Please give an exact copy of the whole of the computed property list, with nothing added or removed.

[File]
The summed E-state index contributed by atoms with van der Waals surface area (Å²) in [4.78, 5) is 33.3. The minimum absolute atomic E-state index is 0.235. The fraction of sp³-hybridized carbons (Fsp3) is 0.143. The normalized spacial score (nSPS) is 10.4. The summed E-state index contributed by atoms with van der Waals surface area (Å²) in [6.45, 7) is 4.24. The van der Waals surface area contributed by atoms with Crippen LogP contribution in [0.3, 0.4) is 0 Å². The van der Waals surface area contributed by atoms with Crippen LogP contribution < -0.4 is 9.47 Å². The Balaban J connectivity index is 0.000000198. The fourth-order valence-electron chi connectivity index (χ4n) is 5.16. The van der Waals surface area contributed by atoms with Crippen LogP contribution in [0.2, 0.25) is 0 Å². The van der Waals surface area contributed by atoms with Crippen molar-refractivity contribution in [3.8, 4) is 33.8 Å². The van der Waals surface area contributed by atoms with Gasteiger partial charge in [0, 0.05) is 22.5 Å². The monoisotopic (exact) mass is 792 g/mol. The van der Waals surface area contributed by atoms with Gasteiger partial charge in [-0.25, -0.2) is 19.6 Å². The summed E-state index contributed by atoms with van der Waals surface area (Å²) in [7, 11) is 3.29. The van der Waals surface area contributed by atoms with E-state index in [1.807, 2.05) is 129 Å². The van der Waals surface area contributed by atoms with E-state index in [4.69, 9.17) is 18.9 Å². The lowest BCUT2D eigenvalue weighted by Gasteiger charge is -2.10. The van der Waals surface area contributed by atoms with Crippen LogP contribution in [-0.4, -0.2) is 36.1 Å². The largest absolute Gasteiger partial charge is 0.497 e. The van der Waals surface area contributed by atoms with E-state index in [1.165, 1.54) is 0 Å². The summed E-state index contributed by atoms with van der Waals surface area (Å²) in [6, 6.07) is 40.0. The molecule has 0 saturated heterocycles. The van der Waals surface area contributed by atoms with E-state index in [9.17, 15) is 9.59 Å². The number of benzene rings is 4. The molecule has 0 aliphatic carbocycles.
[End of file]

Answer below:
The summed E-state index contributed by atoms with van der Waals surface area (Å²) in [4.78, 5) is 33.3. The minimum absolute atomic E-state index is 0.235. The fraction of sp³-hybridized carbons (Fsp3) is 0.143. The normalized spacial score (nSPS) is 10.4. The summed E-state index contributed by atoms with van der Waals surface area (Å²) in [6.45, 7) is 4.24. The van der Waals surface area contributed by atoms with Crippen LogP contribution in [0.3, 0.4) is 0 Å². The van der Waals surface area contributed by atoms with Crippen LogP contribution < -0.4 is 9.47 Å². The Balaban J connectivity index is 0.000000198. The fourth-order valence-electron chi connectivity index (χ4n) is 5.16. The van der Waals surface area contributed by atoms with Crippen LogP contribution in [0.2, 0.25) is 0 Å². The van der Waals surface area contributed by atoms with Crippen molar-refractivity contribution in [3.8, 4) is 33.8 Å². The van der Waals surface area contributed by atoms with Gasteiger partial charge in [0, 0.05) is 22.5 Å². The monoisotopic (exact) mass is 792 g/mol. The van der Waals surface area contributed by atoms with Gasteiger partial charge in [-0.25, -0.2) is 19.6 Å². The summed E-state index contributed by atoms with van der Waals surface area (Å²) in [7, 11) is 3.29. The van der Waals surface area contributed by atoms with E-state index in [1.807, 2.05) is 129 Å². The van der Waals surface area contributed by atoms with E-state index in [4.69, 9.17) is 18.9 Å². The lowest BCUT2D eigenvalue weighted by Gasteiger charge is -2.10. The van der Waals surface area contributed by atoms with Crippen LogP contribution in [-0.4, -0.2) is 36.1 Å². The largest absolute Gasteiger partial charge is 0.497 e. The van der Waals surface area contributed by atoms with E-state index in [1.165, 1.54) is 0 Å². The summed E-state index contributed by atoms with van der Waals surface area (Å²) in [6, 6.07) is 40.0. The molecule has 0 saturated heterocycles. The van der Waals surface area contributed by atoms with E-state index in [9.17, 15) is 9.59 Å². The number of benzene rings is 4. The molecule has 0 aliphatic carbocycles.